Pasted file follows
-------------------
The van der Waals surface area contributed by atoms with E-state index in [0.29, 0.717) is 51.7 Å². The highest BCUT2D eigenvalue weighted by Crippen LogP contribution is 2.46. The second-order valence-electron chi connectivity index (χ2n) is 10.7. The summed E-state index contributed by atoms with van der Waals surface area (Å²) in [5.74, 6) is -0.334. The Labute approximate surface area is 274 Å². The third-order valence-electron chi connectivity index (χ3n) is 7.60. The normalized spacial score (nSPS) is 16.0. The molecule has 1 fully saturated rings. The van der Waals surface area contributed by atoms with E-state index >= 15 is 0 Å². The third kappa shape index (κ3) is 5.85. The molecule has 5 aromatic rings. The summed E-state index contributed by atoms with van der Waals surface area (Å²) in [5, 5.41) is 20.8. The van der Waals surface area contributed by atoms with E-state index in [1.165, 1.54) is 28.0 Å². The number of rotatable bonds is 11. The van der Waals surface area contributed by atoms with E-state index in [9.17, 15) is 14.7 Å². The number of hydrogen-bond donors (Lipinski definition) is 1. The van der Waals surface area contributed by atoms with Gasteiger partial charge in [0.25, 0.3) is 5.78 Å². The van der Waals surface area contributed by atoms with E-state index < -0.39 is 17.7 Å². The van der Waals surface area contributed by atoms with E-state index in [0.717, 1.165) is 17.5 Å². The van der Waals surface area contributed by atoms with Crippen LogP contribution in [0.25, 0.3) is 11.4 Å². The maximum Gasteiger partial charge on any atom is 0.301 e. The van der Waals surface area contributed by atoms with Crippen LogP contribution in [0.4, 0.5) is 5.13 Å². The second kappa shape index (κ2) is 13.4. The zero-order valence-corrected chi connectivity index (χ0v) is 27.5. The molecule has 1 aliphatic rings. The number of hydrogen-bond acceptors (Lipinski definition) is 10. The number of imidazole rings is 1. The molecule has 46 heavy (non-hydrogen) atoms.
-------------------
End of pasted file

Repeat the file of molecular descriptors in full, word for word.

The van der Waals surface area contributed by atoms with E-state index in [0.29, 0.717) is 51.7 Å². The highest BCUT2D eigenvalue weighted by Crippen LogP contribution is 2.46. The second-order valence-electron chi connectivity index (χ2n) is 10.7. The summed E-state index contributed by atoms with van der Waals surface area (Å²) in [5.74, 6) is -0.334. The Labute approximate surface area is 274 Å². The third-order valence-electron chi connectivity index (χ3n) is 7.60. The normalized spacial score (nSPS) is 16.0. The molecule has 1 fully saturated rings. The van der Waals surface area contributed by atoms with E-state index >= 15 is 0 Å². The third kappa shape index (κ3) is 5.85. The molecule has 5 aromatic rings. The summed E-state index contributed by atoms with van der Waals surface area (Å²) in [5, 5.41) is 20.8. The van der Waals surface area contributed by atoms with E-state index in [1.165, 1.54) is 28.0 Å². The number of rotatable bonds is 11. The van der Waals surface area contributed by atoms with E-state index in [9.17, 15) is 14.7 Å². The number of hydrogen-bond donors (Lipinski definition) is 1. The van der Waals surface area contributed by atoms with Gasteiger partial charge in [0.25, 0.3) is 5.78 Å². The van der Waals surface area contributed by atoms with E-state index < -0.39 is 17.7 Å². The van der Waals surface area contributed by atoms with E-state index in [0.717, 1.165) is 17.5 Å². The van der Waals surface area contributed by atoms with Crippen LogP contribution in [0.25, 0.3) is 11.4 Å². The maximum Gasteiger partial charge on any atom is 0.301 e. The van der Waals surface area contributed by atoms with Crippen LogP contribution in [0.4, 0.5) is 5.13 Å². The second kappa shape index (κ2) is 13.4. The zero-order valence-corrected chi connectivity index (χ0v) is 27.5. The molecule has 1 aliphatic rings. The number of hydrogen-bond acceptors (Lipinski definition) is 10. The number of imidazole rings is 1. The molecule has 46 heavy (non-hydrogen) atoms.